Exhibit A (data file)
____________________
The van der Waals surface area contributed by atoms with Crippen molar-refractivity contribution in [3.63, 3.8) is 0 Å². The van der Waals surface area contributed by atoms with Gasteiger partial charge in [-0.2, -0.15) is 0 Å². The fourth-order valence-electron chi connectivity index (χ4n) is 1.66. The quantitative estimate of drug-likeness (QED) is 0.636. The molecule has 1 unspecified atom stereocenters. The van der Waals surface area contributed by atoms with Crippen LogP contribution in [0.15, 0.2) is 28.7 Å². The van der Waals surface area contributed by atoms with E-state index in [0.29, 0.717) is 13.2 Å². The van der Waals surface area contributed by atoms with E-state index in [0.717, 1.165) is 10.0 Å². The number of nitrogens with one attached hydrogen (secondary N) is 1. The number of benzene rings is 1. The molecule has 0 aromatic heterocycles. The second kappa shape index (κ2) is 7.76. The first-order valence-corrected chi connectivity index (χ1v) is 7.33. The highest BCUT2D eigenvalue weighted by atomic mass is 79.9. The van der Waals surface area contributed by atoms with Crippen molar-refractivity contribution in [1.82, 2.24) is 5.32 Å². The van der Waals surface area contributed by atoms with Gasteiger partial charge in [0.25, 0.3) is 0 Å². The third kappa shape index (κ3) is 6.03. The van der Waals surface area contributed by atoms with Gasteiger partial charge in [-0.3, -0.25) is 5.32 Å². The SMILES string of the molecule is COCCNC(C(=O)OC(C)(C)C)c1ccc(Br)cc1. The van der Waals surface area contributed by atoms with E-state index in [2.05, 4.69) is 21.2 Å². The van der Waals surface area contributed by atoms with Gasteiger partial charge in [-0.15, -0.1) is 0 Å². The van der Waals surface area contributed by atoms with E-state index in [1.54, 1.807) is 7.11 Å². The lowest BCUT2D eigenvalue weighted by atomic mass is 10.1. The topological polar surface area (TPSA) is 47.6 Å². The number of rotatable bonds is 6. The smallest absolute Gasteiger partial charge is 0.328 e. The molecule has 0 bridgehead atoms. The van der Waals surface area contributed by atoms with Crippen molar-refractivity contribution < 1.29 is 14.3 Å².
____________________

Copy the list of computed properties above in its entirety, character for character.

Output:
The van der Waals surface area contributed by atoms with Crippen molar-refractivity contribution in [3.63, 3.8) is 0 Å². The van der Waals surface area contributed by atoms with Gasteiger partial charge in [-0.2, -0.15) is 0 Å². The fourth-order valence-electron chi connectivity index (χ4n) is 1.66. The quantitative estimate of drug-likeness (QED) is 0.636. The molecule has 1 unspecified atom stereocenters. The van der Waals surface area contributed by atoms with Crippen LogP contribution in [0.15, 0.2) is 28.7 Å². The van der Waals surface area contributed by atoms with E-state index in [0.29, 0.717) is 13.2 Å². The van der Waals surface area contributed by atoms with E-state index in [0.717, 1.165) is 10.0 Å². The number of nitrogens with one attached hydrogen (secondary N) is 1. The number of benzene rings is 1. The molecule has 0 aromatic heterocycles. The second kappa shape index (κ2) is 7.76. The first-order valence-corrected chi connectivity index (χ1v) is 7.33. The highest BCUT2D eigenvalue weighted by atomic mass is 79.9. The van der Waals surface area contributed by atoms with Crippen molar-refractivity contribution in [1.82, 2.24) is 5.32 Å². The van der Waals surface area contributed by atoms with Gasteiger partial charge in [0.25, 0.3) is 0 Å². The third kappa shape index (κ3) is 6.03. The van der Waals surface area contributed by atoms with Gasteiger partial charge in [-0.3, -0.25) is 5.32 Å². The SMILES string of the molecule is COCCNC(C(=O)OC(C)(C)C)c1ccc(Br)cc1. The van der Waals surface area contributed by atoms with E-state index in [2.05, 4.69) is 21.2 Å². The van der Waals surface area contributed by atoms with Gasteiger partial charge in [-0.15, -0.1) is 0 Å². The van der Waals surface area contributed by atoms with E-state index in [1.54, 1.807) is 7.11 Å². The lowest BCUT2D eigenvalue weighted by atomic mass is 10.1. The topological polar surface area (TPSA) is 47.6 Å². The number of rotatable bonds is 6. The smallest absolute Gasteiger partial charge is 0.328 e. The molecule has 0 bridgehead atoms. The van der Waals surface area contributed by atoms with Crippen molar-refractivity contribution < 1.29 is 14.3 Å².